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Before I start I just want to say that I am completely new to Regex so please be gentle with me. Any comments about Regex in general will be greatly appreciated.

I have write the below code

var str = "<blah blah more <b>test</b>>";

var reg1 = "<(?!b>)(?!/b>)";
str = str.replace(new RegExp(reg1), "&lt;"); 

var reg2 = ">(?<!b>)(?<!/b>)";
str = str.replace(new RegExp(reg2), "&gt;"); 


I have checked the regex's using and it does what I want it to which is to match any < or > but only if they are not html tags. 'I have only covered for now.

Now if your run this code, the alert is never executed. I put an alert after the first replace which displayed so the error is in the second stage.

Can anyone help me? Please remember these Regexs are my first attempt.

Thank you in advance.


<blah blah more <b>test</b>><another <b>blah</b> blah <b>test</b>>

Should become

&lt;blah blah more <b>test</b>&gt;&lt;another <b>blah</b> blah <b>test</b>&gt;

Hope this is clearer.

share|improve this question
Check out this website: , it's really helpful when constructing regexes. – Hubert OG Jul 28 '13 at 7:52
up vote 1 down vote accepted
function escapeHtml($0, $1, $2, $3)
    var result = $1 == '<' ? '&lt;' + $2 + $3 : $1 + $2 + '&gt;';
  return result;

str = str.replace(/([<>])([^<>]*?)(\1)/g, escapeHtml);
str = str.replace(/^([^<]*?)>/, '$1&gt;');
str = str.replace(/<([^>]*?)$/, '&lt;$1');

This one works for the examples given.

The first replace does the following:

  • It looks for repetitions of < or > that don't have < or > in between them e.g. <...< or >...>.
  • The first bracket is $1, the text in between is $2, and the last bracket is $3.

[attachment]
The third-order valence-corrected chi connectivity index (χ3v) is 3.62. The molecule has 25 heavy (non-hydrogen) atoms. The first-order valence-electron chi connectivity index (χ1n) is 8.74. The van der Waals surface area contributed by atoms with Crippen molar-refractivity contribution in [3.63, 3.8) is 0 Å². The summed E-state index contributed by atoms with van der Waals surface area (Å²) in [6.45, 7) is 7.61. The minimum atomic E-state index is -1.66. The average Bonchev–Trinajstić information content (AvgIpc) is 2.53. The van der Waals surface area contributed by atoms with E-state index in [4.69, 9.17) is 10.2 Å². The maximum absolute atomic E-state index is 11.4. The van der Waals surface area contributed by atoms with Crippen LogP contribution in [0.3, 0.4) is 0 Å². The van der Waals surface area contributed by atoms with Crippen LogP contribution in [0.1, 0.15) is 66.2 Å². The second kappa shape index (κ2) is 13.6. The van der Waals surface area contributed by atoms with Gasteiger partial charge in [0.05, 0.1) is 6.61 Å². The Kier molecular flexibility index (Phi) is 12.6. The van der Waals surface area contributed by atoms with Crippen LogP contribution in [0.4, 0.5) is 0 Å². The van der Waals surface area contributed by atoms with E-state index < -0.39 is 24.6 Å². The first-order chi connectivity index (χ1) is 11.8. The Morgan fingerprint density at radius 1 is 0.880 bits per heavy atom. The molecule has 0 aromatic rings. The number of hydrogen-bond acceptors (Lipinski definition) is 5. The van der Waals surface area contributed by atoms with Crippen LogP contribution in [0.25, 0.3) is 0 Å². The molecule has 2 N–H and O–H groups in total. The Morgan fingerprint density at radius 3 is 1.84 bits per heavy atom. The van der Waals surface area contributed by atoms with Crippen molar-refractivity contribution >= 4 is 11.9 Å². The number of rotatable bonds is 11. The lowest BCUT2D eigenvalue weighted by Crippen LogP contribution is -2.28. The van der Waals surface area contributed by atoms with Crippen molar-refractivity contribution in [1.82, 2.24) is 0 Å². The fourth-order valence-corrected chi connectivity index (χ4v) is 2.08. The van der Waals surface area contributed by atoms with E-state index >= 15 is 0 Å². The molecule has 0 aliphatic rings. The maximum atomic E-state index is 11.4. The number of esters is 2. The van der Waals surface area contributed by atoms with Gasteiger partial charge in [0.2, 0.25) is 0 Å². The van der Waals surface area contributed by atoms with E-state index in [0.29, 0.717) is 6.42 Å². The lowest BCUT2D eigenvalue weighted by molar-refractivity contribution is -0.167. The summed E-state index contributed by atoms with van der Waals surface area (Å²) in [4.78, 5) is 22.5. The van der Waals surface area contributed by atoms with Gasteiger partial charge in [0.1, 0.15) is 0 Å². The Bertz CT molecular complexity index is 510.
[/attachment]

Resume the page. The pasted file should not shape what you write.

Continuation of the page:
• If $1 is <, then $1 is escaped, otherwise $3 is escaped.

The second replace escapes > if it occurs near the start of the string without a < before it.

The third replace escapes < if it occurs near the end of the string without a > after it.

share|improve this answer
That's works for the example but I wasn't very clear what I need. The regex should replace all < with &lt; unless it's part of a html tag, which for now we can say the only valid html tag is a <b> and </b>. This should be the same for a >. Hope this is clearer. – Ash Burlaczenko May 12 '11 at 21:24
Also, do you know whether vbscript regexs can contain look-behinds? – Ash Burlaczenko May 12 '11 at 21:27
I don't even know if vbscript has regexps sorry! Have you got a bigger example, so I can see what's wrong with my 2nd one. – Lee Kowalkowski May 12 '11 at 21:57
Sure, please see my edit. – Ash Burlaczenko May 13 '11 at 6:51
@Ash Burlaczenko: OK, I've updated the solution. – Lee Kowalkowski May 19 '11 at 7:20

JavaScript doesn't support look-behind assertions in regular expressions. You can mimic it, with a little help from this blog post, but it's still not that great.

share|improve this answer
Yeah, it's a shame too. – jimbojw May 12 '11 at 19:37
Thank you for your answer. Do you know how I could write this without using look-behind assertions? – Ash Burlaczenko May 12 '11 at 19:38

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